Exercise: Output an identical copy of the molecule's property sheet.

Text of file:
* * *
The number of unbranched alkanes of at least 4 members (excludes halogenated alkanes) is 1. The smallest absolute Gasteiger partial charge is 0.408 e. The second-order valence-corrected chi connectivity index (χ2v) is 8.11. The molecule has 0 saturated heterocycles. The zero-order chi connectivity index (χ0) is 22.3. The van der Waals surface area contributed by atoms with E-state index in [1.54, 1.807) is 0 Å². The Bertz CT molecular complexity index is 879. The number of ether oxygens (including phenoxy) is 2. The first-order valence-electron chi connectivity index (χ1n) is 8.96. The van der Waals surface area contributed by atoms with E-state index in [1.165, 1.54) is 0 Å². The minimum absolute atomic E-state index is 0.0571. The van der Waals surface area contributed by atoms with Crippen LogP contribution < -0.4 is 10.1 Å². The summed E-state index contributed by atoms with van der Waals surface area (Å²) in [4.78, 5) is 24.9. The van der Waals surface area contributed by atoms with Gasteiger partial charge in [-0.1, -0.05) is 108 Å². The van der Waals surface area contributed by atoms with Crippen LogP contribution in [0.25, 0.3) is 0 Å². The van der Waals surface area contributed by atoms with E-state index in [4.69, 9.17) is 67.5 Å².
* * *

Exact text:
The number of unbranched alkanes of at least 4 members (excludes halogenated alkanes) is 1. The smallest absolute Gasteiger partial charge is 0.408 e. The second-order valence-corrected chi connectivity index (χ2v) is 8.11. The molecule has 0 saturated heterocycles. The zero-order chi connectivity index (χ0) is 22.3. The van der Waals surface area contributed by atoms with E-state index in [1.54, 1.807) is 0 Å². The Bertz CT molecular complexity index is 879. The number of ether oxygens (including phenoxy) is 2. The first-order valence-electron chi connectivity index (χ1n) is 8.96. The van der Waals surface area contributed by atoms with E-state index in [1.165, 1.54) is 0 Å². The minimum absolute atomic E-state index is 0.0571. The van der Waals surface area contributed by atoms with Crippen LogP contribution < -0.4 is 10.1 Å². The summed E-state index contributed by atoms with van der Waals surface area (Å²) in [4.78, 5) is 24.9. The van der Waals surface area contributed by atoms with Gasteiger partial charge in [-0.1, -0.05) is 108 Å². The van der Waals surface area contributed by atoms with Crippen LogP contribution in [0.25, 0.3) is 0 Å². The van der Waals surface area contributed by atoms with E-state index in [4.69, 9.17) is 67.5 Å².